Depending on the level of maturity of your Business Architecture practice, there are many different methods to measure the maturity of a business capability.  In fact, the method that you use for measurement will depend entirely on your own level of BA maturity.  The better supported your BA program is, the more accurate you will be in measuring the maturity of the business capabilities in question.

Why measure business capability maturity

For those readers who don’t know what I’m talking about, here’s a primer.

In order to insure alignment, Business Architects will take the strategies of the business and analyze them.  They will create measurable goals out of those strategy statements in order to determine the relative value of each, and then map those goals to a standard taxonomy of capabilities.  That tells you which capabilities are needed.  It doesn’t tell you where investment is needed. 

The reality is that you can’t invest in everything, nor should you.  You should invest in capabilities that are needed by the strategy but which are the weakest.  An improvement in a weak capability can make a strategy possible. 

So how do you know which capabilities are the weakest?  You measure the maturity of those business capabilities. 

Methods of Measurement

As I mentioned before, there are different for measuring the maturity of a business capability.  Which method you use depends on the level of trust and engagement that your business architecture program has. 

  Maturity Level 1 Maturity Level 2 Maturity Level 3 Maturity Level 4
Level of Business Engagement Business contacts do not buy in to the value of business architecture, or BAs have no direct business contacts Business contacts are willing to work with a BA, but don’t want to spend any effort to make their BA successful Business contacts collaborate with Business Architecture to assist with the chartering of initiatives. Business contacts rely on Business Architecture to assess influencers, review the model, and create new strategies.
Source of information Observation of the behavior of the business.  Look at the initiatives that they charter as an indication of strategy, and importance. Business contacts share their strategy memos and actively work to review, refine, and leverage the goals. Business takes feedback about how well their investments align. Business Architects are included in conversations about business opportunities and are consulted in the formation of business initiatives to meet strategic goals. Business Architects are engaged in customer contacts and business assessments.  They work with senior executives to create strategies based on business model capability alignment.
Method of Measurement Indirect or occasional interviews of business stakeholders to survey the perceived importance and maturity of some capabilities.  Direct interviews with business stakeholders asking about the capabilities that are mapped to strategy.  Subjective survey of performance, maturity, and importance.  Importance is determined by the relative value of the goals that a capability is mapped to.  Performance is determined by metrics.  Maturity reflects measures of underlying tools, processes, information and role clarity. Additional attributes of measurement are added to illustrate the level of alignment to specific business models and the relative value of each model to the present goals and vision of the enterprise.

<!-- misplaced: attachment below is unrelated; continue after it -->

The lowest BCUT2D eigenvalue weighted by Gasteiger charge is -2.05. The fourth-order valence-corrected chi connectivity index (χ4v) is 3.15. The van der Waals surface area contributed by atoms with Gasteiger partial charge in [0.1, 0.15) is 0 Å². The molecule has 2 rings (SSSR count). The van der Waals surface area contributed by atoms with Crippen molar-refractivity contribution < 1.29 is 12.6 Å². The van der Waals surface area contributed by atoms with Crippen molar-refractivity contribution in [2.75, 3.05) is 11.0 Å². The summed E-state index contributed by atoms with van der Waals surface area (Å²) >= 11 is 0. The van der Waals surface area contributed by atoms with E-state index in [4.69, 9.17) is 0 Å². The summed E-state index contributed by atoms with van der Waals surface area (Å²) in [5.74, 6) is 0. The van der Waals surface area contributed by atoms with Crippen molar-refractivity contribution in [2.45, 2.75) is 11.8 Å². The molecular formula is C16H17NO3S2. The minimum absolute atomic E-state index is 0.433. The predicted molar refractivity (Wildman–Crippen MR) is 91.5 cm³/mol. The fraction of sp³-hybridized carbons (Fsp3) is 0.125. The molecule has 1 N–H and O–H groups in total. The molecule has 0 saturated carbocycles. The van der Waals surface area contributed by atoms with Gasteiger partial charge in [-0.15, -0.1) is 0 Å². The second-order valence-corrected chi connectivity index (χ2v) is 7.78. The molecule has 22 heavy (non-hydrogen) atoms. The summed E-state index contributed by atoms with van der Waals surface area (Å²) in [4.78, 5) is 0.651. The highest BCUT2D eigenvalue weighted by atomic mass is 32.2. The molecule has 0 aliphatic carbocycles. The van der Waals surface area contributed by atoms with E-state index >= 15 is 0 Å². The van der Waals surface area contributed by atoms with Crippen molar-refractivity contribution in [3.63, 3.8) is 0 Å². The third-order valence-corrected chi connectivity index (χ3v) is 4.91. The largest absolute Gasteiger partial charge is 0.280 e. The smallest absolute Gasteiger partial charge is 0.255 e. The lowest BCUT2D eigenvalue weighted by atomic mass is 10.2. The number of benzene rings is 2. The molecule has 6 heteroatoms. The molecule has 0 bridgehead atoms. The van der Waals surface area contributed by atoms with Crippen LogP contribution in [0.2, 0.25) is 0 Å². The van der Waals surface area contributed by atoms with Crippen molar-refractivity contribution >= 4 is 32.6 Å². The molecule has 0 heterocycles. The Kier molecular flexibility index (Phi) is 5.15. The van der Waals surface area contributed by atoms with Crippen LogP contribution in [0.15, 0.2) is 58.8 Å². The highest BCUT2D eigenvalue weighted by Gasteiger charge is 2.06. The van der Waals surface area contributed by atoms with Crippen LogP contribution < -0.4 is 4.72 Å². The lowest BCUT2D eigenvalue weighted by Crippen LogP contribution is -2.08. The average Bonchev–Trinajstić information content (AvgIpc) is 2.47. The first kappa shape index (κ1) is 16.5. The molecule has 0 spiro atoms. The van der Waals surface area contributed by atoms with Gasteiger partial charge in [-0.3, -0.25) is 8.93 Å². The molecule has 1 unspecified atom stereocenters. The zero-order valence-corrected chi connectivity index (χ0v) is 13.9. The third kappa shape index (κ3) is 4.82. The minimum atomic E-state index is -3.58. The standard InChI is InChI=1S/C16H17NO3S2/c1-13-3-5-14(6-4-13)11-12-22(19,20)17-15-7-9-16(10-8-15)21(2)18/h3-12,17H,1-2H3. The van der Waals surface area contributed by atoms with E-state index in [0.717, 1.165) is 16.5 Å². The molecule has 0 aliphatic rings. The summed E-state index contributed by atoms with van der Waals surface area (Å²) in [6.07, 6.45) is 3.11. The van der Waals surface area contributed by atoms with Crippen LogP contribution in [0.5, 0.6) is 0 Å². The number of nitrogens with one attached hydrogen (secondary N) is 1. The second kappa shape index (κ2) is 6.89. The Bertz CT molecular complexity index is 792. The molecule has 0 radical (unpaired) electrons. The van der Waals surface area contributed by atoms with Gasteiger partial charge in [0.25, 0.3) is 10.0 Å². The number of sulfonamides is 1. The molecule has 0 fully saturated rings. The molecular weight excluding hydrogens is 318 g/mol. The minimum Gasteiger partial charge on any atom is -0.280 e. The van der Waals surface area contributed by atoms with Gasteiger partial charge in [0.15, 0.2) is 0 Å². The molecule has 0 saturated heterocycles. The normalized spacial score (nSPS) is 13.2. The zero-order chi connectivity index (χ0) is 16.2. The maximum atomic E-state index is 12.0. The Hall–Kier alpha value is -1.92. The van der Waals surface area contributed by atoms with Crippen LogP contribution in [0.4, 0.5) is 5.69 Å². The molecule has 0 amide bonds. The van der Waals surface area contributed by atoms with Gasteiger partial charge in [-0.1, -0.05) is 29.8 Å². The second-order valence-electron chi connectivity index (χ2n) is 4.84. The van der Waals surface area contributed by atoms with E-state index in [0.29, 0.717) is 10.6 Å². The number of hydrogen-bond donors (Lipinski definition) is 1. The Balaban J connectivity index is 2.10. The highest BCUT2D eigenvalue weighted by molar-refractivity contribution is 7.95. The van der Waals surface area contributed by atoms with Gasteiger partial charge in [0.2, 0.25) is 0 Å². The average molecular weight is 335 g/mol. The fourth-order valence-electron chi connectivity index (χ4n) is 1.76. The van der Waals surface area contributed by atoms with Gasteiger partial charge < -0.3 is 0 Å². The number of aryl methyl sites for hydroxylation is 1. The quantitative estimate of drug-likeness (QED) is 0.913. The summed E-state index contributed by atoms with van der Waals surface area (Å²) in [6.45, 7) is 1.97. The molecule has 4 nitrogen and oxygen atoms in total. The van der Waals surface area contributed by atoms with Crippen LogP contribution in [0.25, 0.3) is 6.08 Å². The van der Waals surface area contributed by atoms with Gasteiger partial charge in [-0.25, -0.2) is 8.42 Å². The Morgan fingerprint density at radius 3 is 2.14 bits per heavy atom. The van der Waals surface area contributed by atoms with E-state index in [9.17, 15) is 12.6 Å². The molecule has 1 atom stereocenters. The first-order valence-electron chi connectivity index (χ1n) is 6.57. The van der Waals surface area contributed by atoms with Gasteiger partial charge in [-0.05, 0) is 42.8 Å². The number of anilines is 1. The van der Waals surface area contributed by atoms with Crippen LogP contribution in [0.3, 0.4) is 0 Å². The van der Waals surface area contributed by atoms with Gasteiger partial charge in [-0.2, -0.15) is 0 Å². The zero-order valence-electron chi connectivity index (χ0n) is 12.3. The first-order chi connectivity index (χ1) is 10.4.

Flaws that will drive you to the next level Very sparse information gathering, no goal maps, capability heat maps are tentative at best.  Not worth sharing. Interviews are useful, but subjective.  The relative importance of different capabilities cannot be determined using this method. Limited set of measures, and doesn’t reflect the merit of a capability with respect to the business models that may most directly reflect the enterprise’s future.  



Look across the “source of information” and “Method of Measurement” rows, and see if you can find the method that you currently use to measure the maturity of your capabilities.  That is the best indicator of the level of maturity that you are at.  Look at the column describing that level of maturity.  Now, look to the right and see if you can discern the changes that you would need to make in the maturity of your BA practice in order to move to the next level of Business Architecture maturity.

The method that you use to measure the maturity of business capabilities is directly reflective of the maturity of your own business architecture practice.  It is necessary to make the move to the next level of maturity in measurement if you wish to move to the next level of BA practice maturity.

By Nick Malik

Former CIO and present Strategic Architect, Nick Malik is a Seattle based business and technology advisor with over 30 years of professional experience in management, systems, and technology. He is the co-author of the influential paper "Perspectives on Enterprise Architecture" with Dr. Brian Cameron that effectively defined modern Enterprise Architecture practices, and he is frequent speaker at public gatherings on Enterprise Architecture and related topics. He coauthored a book on Visual Storytelling with Martin Sykes and Mark West titled "Stories That Move Mountains".

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